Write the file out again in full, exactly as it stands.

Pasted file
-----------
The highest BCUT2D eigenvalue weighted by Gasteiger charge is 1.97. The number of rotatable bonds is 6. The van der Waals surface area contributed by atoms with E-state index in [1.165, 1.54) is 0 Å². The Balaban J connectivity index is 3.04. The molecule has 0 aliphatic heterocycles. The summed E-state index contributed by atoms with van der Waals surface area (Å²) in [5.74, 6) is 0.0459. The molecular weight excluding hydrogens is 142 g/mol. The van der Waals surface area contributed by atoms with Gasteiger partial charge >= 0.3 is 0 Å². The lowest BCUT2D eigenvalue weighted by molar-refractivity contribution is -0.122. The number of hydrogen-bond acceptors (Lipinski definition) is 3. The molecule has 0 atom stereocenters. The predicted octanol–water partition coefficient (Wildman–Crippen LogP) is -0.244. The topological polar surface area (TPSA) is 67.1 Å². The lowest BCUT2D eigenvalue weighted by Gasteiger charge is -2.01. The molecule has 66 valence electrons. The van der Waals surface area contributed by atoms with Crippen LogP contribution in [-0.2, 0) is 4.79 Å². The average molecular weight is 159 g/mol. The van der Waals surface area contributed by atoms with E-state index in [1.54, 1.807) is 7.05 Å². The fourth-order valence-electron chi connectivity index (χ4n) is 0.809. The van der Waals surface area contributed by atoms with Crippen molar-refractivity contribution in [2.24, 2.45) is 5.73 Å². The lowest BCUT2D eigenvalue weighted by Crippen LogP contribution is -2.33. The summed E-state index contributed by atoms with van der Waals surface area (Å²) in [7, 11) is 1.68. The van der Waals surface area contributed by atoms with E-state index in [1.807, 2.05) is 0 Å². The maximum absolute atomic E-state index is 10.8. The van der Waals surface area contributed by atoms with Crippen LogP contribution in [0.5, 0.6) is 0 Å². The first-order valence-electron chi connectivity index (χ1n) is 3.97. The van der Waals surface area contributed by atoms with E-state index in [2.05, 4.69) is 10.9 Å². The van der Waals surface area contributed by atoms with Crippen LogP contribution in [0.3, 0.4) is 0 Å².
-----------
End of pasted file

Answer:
The highest BCUT2D eigenvalue weighted by Gasteiger charge is 1.97. The number of rotatable bonds is 6. The van der Waals surface area contributed by atoms with E-state index in [1.165, 1.54) is 0 Å². The Balaban J connectivity index is 3.04. The molecule has 0 aliphatic heterocycles. The summed E-state index contributed by atoms with van der Waals surface area (Å²) in [5.74, 6) is 0.0459. The molecular weight excluding hydrogens is 142 g/mol. The van der Waals surface area contributed by atoms with Gasteiger partial charge >= 0.3 is 0 Å². The lowest BCUT2D eigenvalue weighted by molar-refractivity contribution is -0.122. The number of hydrogen-bond acceptors (Lipinski definition) is 3. The molecule has 0 atom stereocenters. The predicted octanol–water partition coefficient (Wildman–Crippen LogP) is -0.244. The topological polar surface area (TPSA) is 67.1 Å². The lowest BCUT2D eigenvalue weighted by Gasteiger charge is -2.01. The molecule has 66 valence electrons. The van der Waals surface area contributed by atoms with Crippen LogP contribution in [-0.2, 0) is 4.79 Å². The average molecular weight is 159 g/mol. The van der Waals surface area contributed by atoms with E-state index in [1.54, 1.807) is 7.05 Å². The fourth-order valence-electron chi connectivity index (χ4n) is 0.809. The van der Waals surface area contributed by atoms with Crippen molar-refractivity contribution in [2.24, 2.45) is 5.73 Å². The lowest BCUT2D eigenvalue weighted by Crippen LogP contribution is -2.33. The summed E-state index contributed by atoms with van der Waals surface area (Å²) in [7, 11) is 1.68. The van der Waals surface area contributed by atoms with E-state index in [1.807, 2.05) is 0 Å². The maximum absolute atomic E-state index is 10.8. The van der Waals surface area contributed by atoms with Crippen LogP contribution in [0.5, 0.6) is 0 Å². The first-order valence-electron chi connectivity index (χ1n) is 3.97. The van der Waals surface area contributed by atoms with E-state index in [2.05, 4.69) is 10.9 Å². The van der Waals surface area contributed by atoms with Crippen LogP contribution in [0.3, 0.4) is 0 Å².